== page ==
Transmission electron-microscopy was used to study root invasion in resistant and susceptible cultivars of tomato infected with Fusarium oxysporum f. sp. lycopersici or Verticillium albo-atrum and pea infected with F. oxysporum f. sp. pisi. There were many similarities in invasion by all pathogens of root epidermis and cortex in resistant and susceptible cultivars.
Hyphae of tomato pathogens adhered to host root cell walls of susceptible cultivars but remained separated by extracellular electron-opaque material; hyphae of F. oxysporum f. sp. pisi on pea roots were embedded in a mucilaginous sheath. Both forms of adhesion were associated with a localized disruption of adjacent host wall structure.
Initial penetration was by intercellular hyphae; subsequent intercellular colonization frequently resulted in the formation of wall appositions and papillae within epidermal and cortical cells. Penetration of host walls was achieved by constricted hyphae and localized wall degradation; continued deposition of material occurred around penetration hyphae with consequent formation of elongated penetration papillae. These were lignified, resistant to enzymic and chemical degradation and apparently effective in preventing further hyphal growth, although the frequency of their formation was similar in both resistant and susceptible cultivars. Papillae did not form in the moribund cells often seen even before penetration by F. oxysporum ff. sp.; in contrast V. albo-atrum was occasionally present within apparently healthy cells surrounded by invaginated host plasmalemma.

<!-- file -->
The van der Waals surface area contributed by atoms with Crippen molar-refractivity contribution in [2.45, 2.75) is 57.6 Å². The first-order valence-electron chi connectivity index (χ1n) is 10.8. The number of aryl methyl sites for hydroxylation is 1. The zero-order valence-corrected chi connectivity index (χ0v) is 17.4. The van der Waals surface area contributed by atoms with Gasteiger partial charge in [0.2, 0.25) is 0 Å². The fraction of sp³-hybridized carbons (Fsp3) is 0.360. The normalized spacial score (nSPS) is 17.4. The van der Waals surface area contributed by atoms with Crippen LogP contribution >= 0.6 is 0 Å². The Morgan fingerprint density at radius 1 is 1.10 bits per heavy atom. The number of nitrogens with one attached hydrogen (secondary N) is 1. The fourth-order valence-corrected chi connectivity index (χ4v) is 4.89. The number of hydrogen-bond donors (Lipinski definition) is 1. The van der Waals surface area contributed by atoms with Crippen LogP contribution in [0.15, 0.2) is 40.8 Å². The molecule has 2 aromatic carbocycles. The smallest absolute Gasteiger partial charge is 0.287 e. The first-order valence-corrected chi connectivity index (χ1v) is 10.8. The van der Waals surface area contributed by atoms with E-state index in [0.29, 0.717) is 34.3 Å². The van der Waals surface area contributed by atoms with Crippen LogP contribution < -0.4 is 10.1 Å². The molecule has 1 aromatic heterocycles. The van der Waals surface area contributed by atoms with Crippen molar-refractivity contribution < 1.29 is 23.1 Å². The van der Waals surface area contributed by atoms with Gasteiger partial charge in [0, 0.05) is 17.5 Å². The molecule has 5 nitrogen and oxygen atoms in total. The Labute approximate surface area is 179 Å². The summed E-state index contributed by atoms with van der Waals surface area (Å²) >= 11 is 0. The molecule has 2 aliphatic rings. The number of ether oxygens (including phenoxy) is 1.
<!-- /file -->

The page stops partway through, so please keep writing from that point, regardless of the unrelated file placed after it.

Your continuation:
A differential expression of varietal resistance occurred at the endodermis of both plant species. Accumulation of electron-opaque material in tomato endodermal cells and deposition of suberin and autofluorescent material in pea appeared to limit colonization of the stele. Pathogens circumvented this putative line of resistance either by intercellular growth between endodermal cells or by longitudinal growth from the root tip, which is devoid of mature endodermis. The diffuse and extensive intercellular wall structure of root tip cells is particularly amenable to initial colonization from which longitudinal growth allows entry into immature unlignified xylem elements and subsequently into mature vessels; hyphae were never seen to enter vessels from mature stelar cells.